The waning weeks of summer and first few weeks of autumn are times when many six and eight-legged critters begin to invade homes here in the DMV. Previous episodes of home invasions featured nefarious brown marmorated stink bugs and multicolored Asian lady beetles lurking on walls and windows, a wolf spider wandering in a sink, camel crickets and house centipedes milling around bathtubs, and a velvety soldier beetle larva that somehow find its way indoors. Many of these creatures, like spiders and larval soldier beetles, are predators on the prowl for a tasty arthropod to eat. Others, like stink bugs and lady beetles, are simply trying to find a safe place to chill out and spend the winter until food returns in spring.
Several days ago, I received a fine image of a striking predator known as the big-headed ground beetle, Scarites subterraneus. This beauty had been found trespassing in a friend’s kitchen. The big-headed ground beetle is part of a very large family of beetles called ground beetles, a clan more than 40,000 species strong. Scarites is a fierce predator both as larva and adult. I often find them under mulch or beneath rocks lining my flower beds. On several occasions I have seen Scarites larvae dashing across patios and walkways as they move from one planting bed to the next. Both life stages attack and kill a wide variety of pests that frequent our gardens and landscapes, including ground dwelling caterpillars such as cutworms and armyworms, as well as wireworms, fly larvae, ants, aphids, snails and slugs.
Ground beetles are super important predators in gardens and landscapes as both adults and larvae. They hunt and kill a wide variety of pests including snails, slugs, grubs, and soil dwelling caterpillars like cutworms and armyworms. Both adults and larvae are fast movers and are often seen beneath stones, mulch, logs, and sometimes running across sidewalks, roadways, and patios. It is not unusual to have them as guests entering your home in autumn. Simply collect them in a jar or water glass and release them back into your landscape where they enhance sustainability by reducing populations of pests.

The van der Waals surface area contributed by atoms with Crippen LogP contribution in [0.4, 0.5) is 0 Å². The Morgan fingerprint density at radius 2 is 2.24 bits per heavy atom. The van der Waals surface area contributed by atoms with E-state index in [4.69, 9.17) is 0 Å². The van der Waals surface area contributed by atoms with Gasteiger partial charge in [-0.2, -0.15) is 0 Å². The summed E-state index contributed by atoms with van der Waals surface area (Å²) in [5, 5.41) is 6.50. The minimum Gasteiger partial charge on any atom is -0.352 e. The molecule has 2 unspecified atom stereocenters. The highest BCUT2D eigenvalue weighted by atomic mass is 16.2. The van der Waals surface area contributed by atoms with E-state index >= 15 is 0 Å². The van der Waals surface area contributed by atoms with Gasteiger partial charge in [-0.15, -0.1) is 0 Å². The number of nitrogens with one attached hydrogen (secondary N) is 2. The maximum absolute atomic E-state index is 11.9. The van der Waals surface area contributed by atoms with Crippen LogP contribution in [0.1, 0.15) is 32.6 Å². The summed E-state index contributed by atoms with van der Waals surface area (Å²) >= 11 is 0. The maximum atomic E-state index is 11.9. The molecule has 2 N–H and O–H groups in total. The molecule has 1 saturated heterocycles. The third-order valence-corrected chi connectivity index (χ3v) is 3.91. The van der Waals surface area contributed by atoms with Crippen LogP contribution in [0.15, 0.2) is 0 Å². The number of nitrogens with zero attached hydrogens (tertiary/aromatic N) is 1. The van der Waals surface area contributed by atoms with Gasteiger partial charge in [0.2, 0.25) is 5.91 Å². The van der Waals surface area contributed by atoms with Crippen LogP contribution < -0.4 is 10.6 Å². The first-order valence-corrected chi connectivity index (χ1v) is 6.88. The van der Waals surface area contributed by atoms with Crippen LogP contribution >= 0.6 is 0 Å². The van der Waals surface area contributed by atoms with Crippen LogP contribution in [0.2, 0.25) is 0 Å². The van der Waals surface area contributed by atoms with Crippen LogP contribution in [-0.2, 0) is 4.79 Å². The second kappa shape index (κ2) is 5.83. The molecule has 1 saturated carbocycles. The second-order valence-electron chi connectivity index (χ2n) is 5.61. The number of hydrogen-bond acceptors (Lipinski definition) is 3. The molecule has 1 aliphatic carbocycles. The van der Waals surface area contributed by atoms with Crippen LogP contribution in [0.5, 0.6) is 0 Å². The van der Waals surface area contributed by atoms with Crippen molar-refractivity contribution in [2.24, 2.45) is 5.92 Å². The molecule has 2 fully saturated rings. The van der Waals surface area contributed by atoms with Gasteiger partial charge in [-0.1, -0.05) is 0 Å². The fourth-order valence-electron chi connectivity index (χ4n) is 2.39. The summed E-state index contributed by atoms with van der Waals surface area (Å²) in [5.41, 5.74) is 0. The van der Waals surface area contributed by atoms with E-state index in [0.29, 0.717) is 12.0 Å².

As their common name implies, most species of ground beetles forage and live at the interface of soil and air. However, a few species such as the fiery hunter, Calosoma scrutator, and its smaller cousin, Calosoma wilcoxi, trend arboreal. They devour gypsy moth caterpillars and cankerworms in the treetops and feast on unlucky inchworms that fall to the ground. Ecosystem services provided by ground beetles don’t stop at demolishing insect pests. Many ground beetles are omnivores and when not consuming meat, they feed as granivores on the seeds of weeds. Harpalus pensylvanicus and Anisodactylus sanctaecrucis are two common granivorous ground beetles that occur throughout much of North America. Scientists have found Anisodactylus and Harpalus adept at removing seeds of important agricultural, lawn, and garden weeds including lambsquarter, pigweed, foxtail, crabgrass, and velvetleaf. After snapping a shot of Scarites, my friend scooped up his unusual house guest and released it back into the landscape. In its natural surroundings it will continue to provide excellent service by removing pests from the garden, just as Mother Nature intended.
Special thanks to Dr. Shrewsbury for providing insights and references for this episode. We also thank Frank Roylance for providing the great image of Scarites that inspired this episode. The fascinating study “Ground beetles as weed control agents: effects of farm management on granivory” by Jonathan G. Lundgren was consulted in preparation of this episode.
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